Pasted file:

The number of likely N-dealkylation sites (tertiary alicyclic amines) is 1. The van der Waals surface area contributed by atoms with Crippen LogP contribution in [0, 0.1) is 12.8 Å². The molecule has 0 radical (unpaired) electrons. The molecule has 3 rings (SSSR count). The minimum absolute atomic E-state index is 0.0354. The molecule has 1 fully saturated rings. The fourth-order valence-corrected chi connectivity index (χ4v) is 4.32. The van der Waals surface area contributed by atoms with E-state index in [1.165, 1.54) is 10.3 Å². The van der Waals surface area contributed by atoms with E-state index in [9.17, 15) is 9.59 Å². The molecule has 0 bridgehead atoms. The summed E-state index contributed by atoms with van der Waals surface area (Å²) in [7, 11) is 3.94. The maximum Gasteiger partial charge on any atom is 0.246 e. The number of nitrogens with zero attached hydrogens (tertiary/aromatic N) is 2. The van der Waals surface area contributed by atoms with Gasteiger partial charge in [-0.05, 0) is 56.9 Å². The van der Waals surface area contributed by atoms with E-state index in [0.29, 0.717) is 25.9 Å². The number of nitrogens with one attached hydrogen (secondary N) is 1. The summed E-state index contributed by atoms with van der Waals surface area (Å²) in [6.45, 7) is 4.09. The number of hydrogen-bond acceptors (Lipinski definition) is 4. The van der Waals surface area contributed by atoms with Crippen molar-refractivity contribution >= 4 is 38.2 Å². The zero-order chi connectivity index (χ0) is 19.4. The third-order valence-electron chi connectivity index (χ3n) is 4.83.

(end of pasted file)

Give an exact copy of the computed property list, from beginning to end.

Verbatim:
The number of likely N-dealkylation sites (tertiary alicyclic amines) is 1. The van der Waals surface area contributed by atoms with Crippen LogP contribution in [0, 0.1) is 12.8 Å². The molecule has 0 radical (unpaired) electrons. The molecule has 3 rings (SSSR count). The minimum absolute atomic E-state index is 0.0354. The molecule has 1 fully saturated rings. The fourth-order valence-corrected chi connectivity index (χ4v) is 4.32. The van der Waals surface area contributed by atoms with E-state index in [1.165, 1.54) is 10.3 Å². The van der Waals surface area contributed by atoms with E-state index in [9.17, 15) is 9.59 Å². The molecule has 0 bridgehead atoms. The summed E-state index contributed by atoms with van der Waals surface area (Å²) in [7, 11) is 3.94. The maximum Gasteiger partial charge on any atom is 0.246 e. The number of nitrogens with zero attached hydrogens (tertiary/aromatic N) is 2. The van der Waals surface area contributed by atoms with Gasteiger partial charge in [-0.05, 0) is 56.9 Å². The van der Waals surface area contributed by atoms with E-state index in [0.29, 0.717) is 25.9 Å². The number of nitrogens with one attached hydrogen (secondary N) is 1. The summed E-state index contributed by atoms with van der Waals surface area (Å²) in [6.45, 7) is 4.09. The number of hydrogen-bond acceptors (Lipinski definition) is 4. The van der Waals surface area contributed by atoms with Crippen molar-refractivity contribution >= 4 is 38.2 Å². The zero-order chi connectivity index (χ0) is 19.4. The third-order valence-electron chi connectivity index (χ3n) is 4.83.